Suggestion 1: Resolving SLOW Login by turning off reverse DNS Lookup for OpenSSH
If you are facing slow login times, it might be due to reverse DNS is not responding quick enough. This system can show up on your log file
# tail -50 /var/log/secure
You will notice that there is a time lag from accepting the key to opening a session
Sep 6 10:15:42 santol-h00 sshd: Accepted password for root from 192.168.1.191 port 51109 ssh2 Sep 6 10:15:52 santol-h00 sshd: pam_unix(sshd:session): session opened for user root by (uid=0)
To fix the issue, you should modify the /etc/ssh/sshd_config file
# vim /etc/ssh/sshd_config
At /etc/ssh/sshd_config, change UseDNS no
#ShowPatchLevel no UseDNS no #PidFile /var/run/sshd.pid
Restart the ssh service
# service sshd restart
Feel the login speed 🙂
Suggestion 2: Speeding up multiple ssh connections with ControlMaster
I’m assuming you are using OpenSSH 4.
If you are make multiple connections to the same server, you can enables the sharing of multiple sessions over a single network connections. In other words, the additional sessions will try to reuse the master instance’s connection rather than initiating new ones.
Step 1: Create a config file in your ~/.ssh directory. Make sure the permission is readable and writable by the owner only ie permission of 600
Step 2: Add the following lines
Host * ControlMaster auto ControlPath ~/.ssh/master-%r@%h:%p
ControlMaster auto Tries to start a master if there is no existing connection
or it will use an existing master connection.
ControlPath is the location socket for the ssh processes to communicate among
themselves. The %r, %h and %p are replaced with your user name, the host to which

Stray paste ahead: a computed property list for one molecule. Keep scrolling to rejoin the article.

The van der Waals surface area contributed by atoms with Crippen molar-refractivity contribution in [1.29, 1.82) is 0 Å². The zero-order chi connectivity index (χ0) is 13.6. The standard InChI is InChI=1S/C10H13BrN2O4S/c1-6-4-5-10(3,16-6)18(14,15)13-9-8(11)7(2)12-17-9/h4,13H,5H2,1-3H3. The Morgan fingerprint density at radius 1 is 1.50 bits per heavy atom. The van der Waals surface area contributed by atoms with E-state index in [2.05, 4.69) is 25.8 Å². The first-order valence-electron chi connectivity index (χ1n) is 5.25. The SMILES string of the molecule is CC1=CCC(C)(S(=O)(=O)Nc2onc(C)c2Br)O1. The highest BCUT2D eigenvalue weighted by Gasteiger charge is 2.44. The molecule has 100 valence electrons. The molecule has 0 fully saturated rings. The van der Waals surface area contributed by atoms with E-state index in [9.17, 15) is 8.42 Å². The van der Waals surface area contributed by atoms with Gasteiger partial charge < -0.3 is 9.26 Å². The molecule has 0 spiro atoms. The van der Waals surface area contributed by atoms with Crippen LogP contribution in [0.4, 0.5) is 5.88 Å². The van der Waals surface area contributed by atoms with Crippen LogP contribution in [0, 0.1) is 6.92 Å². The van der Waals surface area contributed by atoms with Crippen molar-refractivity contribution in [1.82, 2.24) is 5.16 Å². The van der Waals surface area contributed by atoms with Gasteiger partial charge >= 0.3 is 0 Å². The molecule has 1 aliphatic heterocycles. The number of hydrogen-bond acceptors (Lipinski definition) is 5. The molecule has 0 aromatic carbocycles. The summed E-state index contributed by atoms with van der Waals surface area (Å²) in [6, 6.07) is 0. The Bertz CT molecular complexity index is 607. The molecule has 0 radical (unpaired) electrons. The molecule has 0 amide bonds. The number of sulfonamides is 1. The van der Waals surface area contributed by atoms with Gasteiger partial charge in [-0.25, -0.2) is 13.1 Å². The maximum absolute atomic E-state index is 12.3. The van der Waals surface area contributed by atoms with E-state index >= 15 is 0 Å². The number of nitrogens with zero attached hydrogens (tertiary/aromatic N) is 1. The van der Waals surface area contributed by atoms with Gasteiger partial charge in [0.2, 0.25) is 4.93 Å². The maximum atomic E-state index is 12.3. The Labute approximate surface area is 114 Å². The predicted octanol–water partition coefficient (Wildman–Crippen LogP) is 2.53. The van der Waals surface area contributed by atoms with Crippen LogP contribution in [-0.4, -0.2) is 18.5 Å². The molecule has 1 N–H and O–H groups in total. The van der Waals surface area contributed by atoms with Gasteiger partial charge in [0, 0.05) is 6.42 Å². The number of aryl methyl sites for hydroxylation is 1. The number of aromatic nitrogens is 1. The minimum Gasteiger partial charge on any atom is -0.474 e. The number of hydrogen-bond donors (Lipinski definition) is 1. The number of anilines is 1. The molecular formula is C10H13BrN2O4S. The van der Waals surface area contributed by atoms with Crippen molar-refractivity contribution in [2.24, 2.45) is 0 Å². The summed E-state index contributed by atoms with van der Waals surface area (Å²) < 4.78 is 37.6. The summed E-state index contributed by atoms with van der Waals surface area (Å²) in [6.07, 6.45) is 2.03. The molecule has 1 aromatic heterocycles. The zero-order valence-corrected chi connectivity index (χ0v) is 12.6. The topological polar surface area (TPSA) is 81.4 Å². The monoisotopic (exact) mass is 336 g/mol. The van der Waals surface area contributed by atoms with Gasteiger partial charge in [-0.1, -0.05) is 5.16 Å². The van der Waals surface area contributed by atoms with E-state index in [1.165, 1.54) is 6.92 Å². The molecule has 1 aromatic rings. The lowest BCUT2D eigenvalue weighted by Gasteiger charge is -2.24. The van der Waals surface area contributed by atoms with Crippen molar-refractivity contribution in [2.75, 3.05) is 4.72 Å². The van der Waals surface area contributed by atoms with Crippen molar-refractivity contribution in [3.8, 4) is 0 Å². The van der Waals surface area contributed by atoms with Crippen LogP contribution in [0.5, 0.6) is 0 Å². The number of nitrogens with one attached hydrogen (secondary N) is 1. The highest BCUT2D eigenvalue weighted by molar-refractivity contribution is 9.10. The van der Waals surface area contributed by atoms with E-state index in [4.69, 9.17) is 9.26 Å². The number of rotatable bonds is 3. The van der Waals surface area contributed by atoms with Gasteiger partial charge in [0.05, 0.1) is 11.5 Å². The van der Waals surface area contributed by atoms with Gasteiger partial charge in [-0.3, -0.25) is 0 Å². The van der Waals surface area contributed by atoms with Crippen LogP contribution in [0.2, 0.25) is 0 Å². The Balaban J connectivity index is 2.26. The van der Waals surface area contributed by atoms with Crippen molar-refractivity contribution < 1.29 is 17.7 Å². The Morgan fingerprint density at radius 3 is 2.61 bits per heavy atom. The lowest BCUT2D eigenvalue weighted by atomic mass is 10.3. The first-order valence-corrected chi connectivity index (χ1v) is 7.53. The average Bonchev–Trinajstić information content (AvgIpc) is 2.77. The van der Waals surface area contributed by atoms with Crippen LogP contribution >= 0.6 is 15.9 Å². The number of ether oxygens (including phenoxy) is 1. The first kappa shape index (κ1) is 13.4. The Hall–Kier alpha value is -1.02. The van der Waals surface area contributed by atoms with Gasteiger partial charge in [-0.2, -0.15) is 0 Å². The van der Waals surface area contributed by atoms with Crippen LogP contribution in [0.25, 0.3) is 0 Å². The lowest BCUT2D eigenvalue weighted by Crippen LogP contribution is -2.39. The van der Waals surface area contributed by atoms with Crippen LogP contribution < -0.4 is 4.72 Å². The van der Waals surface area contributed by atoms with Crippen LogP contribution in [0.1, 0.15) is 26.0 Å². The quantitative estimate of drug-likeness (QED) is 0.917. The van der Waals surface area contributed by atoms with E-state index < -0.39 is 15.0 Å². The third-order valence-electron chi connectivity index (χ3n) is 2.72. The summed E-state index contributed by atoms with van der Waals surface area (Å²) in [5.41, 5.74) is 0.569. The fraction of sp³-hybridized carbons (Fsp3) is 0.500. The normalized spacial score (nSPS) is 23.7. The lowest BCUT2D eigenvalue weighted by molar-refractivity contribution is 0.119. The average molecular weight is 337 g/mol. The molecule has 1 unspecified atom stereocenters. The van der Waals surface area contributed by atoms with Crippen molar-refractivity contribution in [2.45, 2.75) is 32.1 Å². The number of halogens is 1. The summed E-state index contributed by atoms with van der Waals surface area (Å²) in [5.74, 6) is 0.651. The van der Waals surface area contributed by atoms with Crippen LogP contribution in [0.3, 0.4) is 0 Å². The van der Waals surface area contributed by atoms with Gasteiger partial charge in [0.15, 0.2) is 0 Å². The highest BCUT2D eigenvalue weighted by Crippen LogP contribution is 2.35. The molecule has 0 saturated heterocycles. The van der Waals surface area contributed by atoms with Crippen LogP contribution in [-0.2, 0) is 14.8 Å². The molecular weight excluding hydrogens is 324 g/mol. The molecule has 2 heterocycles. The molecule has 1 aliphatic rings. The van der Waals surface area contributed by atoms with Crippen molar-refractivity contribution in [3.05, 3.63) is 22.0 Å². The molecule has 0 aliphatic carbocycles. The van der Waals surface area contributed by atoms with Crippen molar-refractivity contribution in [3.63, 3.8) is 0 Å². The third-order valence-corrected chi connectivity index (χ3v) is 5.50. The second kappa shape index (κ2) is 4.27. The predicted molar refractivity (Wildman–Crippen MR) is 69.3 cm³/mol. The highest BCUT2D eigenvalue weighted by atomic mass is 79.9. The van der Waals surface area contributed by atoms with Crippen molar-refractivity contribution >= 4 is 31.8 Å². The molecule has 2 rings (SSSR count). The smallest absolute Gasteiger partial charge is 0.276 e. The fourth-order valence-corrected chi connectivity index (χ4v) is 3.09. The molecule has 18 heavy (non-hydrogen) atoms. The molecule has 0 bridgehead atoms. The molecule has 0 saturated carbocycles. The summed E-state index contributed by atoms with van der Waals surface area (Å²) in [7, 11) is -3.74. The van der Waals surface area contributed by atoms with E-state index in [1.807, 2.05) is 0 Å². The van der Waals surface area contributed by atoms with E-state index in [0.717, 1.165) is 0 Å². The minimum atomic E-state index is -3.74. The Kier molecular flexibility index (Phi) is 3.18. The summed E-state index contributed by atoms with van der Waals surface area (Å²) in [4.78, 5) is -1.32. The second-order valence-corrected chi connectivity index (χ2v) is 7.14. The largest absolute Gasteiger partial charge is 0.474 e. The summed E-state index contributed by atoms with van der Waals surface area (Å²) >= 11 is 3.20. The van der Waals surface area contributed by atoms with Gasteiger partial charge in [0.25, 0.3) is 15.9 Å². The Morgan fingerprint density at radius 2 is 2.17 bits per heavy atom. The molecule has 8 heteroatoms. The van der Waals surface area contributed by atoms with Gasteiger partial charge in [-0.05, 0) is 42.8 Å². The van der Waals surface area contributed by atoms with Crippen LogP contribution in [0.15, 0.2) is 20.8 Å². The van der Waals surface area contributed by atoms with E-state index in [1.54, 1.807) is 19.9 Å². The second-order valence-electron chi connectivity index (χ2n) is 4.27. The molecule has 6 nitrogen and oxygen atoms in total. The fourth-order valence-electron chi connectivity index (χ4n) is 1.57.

you’re connecting and the port number—only ssh sessions from the same user to
the same host on the same port can or should share a TCP connection,
so each group of multiplexed ssh processes needs a separate socket.
Step 3a: To test the configuration, start an ssh session and keep it connected, you should see something like
........... debug1: setting up multiplex master socket debug1: channel 0: new [client-session] ...........
Step 3b: Launch another ssh connection to a the same server with the same userid
.................... debug1: auto-mux: Trying existing master ...................
Much of the materials come from Speed Up Multiple SSH Connections to the Same Server (Linux Journal).
Suggestion 3: Speeding and Compressing X forwarding Traffic
To run the an X application over SSH connection, you can use the
$ ssh -X firstname.lastname@example.org
Do note that for the remote Server shich you are connecting to must have X forwarding enabled. To configure, go to /etc/ssh/ssh_config/
If the SSH is setup with trusted X11 Forwarding ie in the /etc/ssh/ssh_config file,
You can compress and speed up the X forwarded connection
$ ssh -Y -C email@example.com
- -Y to enable trusted X11 forwarding. Trusted X11 forwardings are not subjected to the X11 SECURITY extension controls. So it will boost speed.
- -C to compress the data
Suggestion 4: Tuning TCP/IP and Patching SSH with HPN-SSH
Good read-up to tune your SSH connections.